The Slavs colonized the Balkans during the 4th-7th centuries. They found here two large tribal groups which were in close relationship with one another: to the north, in the lands of today's Romania, lived the Dacians, and to the south of the Danube - the Thracians. Both the Dacians and the Thracians had already been romanized and spoke a Vulgar Latin tongue.
The Dacians inhabiting the lands north of the Danube gradually assimilated the less numerous Slavs and this was how the Romanian people was formed. South of the great river it was the other way about - the native Thracians were absorbed by the Slavonic element, the major "component" of the Bulgarian ethnos.
In the Middle Ages, the Thracians who had not been assimilated by the Slavs came to be known as Wallachians /Vlachs/. They lived in clans, scattered in the high mountains of the Peninsula. More compact groups of them stayed in the region of the Greek mountain of Pindus. Later it was from this particular place that they began to "disperse" to all the other Balkan countries.
Some of the Wallachians, who are probably descendants of Hellenized Thracians, are called Karakachans, They still use in their dialect many Greek words. Only the people known as Kutzowallachs /Kutzovlachs/ have kept their Roman language. It is assumed that the Karakachans number about several thousand persons, and the Kutzowallachs - even less. The majority of them are Eastern Orthodox Christians.
The Karakachans and Kutzowallachs maintained their original culture in the course of centuries owing to their nomadic life in the past. Until the beginning of this century these shepherds spent the period of time between Gherghiovden - St. George's Day (23 April), and Krastovden - the Day of the Cross (14 September), in the Balkan, Rila, Pirin, and the Rhodope Mountains, then setting off south to winter near the Aegean Sea. These "migrations" were undertaken together with their families, wives and all children, in groups of 50-100 people. These communities consisted of both poor and rich, both masters and servants. They used to raise numerous flocks of sheep and were very good masters in producing various kinds of white and yellow cheese (kashkaval). In addition, each family had a dozen or so of horses.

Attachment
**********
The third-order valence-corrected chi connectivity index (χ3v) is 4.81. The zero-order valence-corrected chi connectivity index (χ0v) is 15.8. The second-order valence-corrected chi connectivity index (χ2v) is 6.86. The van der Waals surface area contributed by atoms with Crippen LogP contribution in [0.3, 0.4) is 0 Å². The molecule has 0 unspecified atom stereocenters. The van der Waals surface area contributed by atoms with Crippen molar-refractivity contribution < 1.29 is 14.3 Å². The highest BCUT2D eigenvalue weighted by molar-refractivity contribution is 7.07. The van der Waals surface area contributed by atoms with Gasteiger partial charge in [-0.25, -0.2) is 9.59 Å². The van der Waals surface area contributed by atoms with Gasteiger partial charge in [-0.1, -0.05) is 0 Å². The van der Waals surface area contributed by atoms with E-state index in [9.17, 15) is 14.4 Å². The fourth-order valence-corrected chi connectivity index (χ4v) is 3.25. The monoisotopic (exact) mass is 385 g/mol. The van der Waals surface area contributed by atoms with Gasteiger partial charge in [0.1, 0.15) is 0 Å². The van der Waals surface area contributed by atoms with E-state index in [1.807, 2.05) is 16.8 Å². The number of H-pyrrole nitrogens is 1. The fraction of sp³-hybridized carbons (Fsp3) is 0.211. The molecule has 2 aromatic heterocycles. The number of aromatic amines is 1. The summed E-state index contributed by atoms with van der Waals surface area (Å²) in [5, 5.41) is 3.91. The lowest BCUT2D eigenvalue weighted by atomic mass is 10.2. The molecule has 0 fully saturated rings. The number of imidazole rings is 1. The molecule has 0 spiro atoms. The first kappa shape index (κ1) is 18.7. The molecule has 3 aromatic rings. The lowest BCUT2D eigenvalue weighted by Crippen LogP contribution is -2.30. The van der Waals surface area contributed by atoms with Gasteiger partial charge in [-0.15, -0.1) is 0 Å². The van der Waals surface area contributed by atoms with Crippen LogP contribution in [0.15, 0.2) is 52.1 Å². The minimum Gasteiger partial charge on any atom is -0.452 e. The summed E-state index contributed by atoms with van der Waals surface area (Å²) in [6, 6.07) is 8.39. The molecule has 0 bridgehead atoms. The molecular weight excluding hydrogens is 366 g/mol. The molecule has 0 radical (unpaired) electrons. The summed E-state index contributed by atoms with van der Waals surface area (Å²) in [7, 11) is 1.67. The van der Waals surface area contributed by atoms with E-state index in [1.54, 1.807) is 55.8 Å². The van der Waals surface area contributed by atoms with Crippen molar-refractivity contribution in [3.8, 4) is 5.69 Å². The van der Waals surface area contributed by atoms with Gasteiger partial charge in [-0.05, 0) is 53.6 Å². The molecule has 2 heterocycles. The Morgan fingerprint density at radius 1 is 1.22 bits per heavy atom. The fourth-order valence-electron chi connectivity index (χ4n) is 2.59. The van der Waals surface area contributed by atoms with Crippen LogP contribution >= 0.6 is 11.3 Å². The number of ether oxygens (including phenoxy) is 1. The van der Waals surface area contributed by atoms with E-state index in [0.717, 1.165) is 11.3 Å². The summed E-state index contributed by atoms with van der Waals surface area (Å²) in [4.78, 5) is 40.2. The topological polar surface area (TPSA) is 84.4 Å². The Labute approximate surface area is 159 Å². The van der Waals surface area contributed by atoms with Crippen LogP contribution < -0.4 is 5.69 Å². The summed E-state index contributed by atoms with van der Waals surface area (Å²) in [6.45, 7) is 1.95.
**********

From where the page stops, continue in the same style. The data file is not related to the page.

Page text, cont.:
The free movement of Karakachans and Kutzowallachs was seriously hampered in the first decades of the 20th century, when their century-old routes were confronted with the borders and custom-houses of the Balkan countries. After World War II their migrations ceased altogether. In the Bulgarian lands these "vagrants" were forced to settle in the towns or villages. With very rare exceptions, most of them abandoned shepherdship.
In recent times, Karakachans, supported officially by the Greek Government, have shown a growing interest in their original identity. One can see and learn a lot about their ancient customs, songs, dances, costumes at their traditional summer fair taking place near the town of Sliven, south-eastern Bulgaria.
Along with Karakachans and Kutzowallachs, there are several dozens of thousands "pure" Wallachians living in this country. They are peasants, who, from the 18th century on, kept fleeing to the Ottoman Empire, because taxes and levies there were lower than in their native land, Romania. Wallachians have formed more compact groups in the towns and villages along the southern bank of the Danube, mostly in the vicinity of the town of Vidin.
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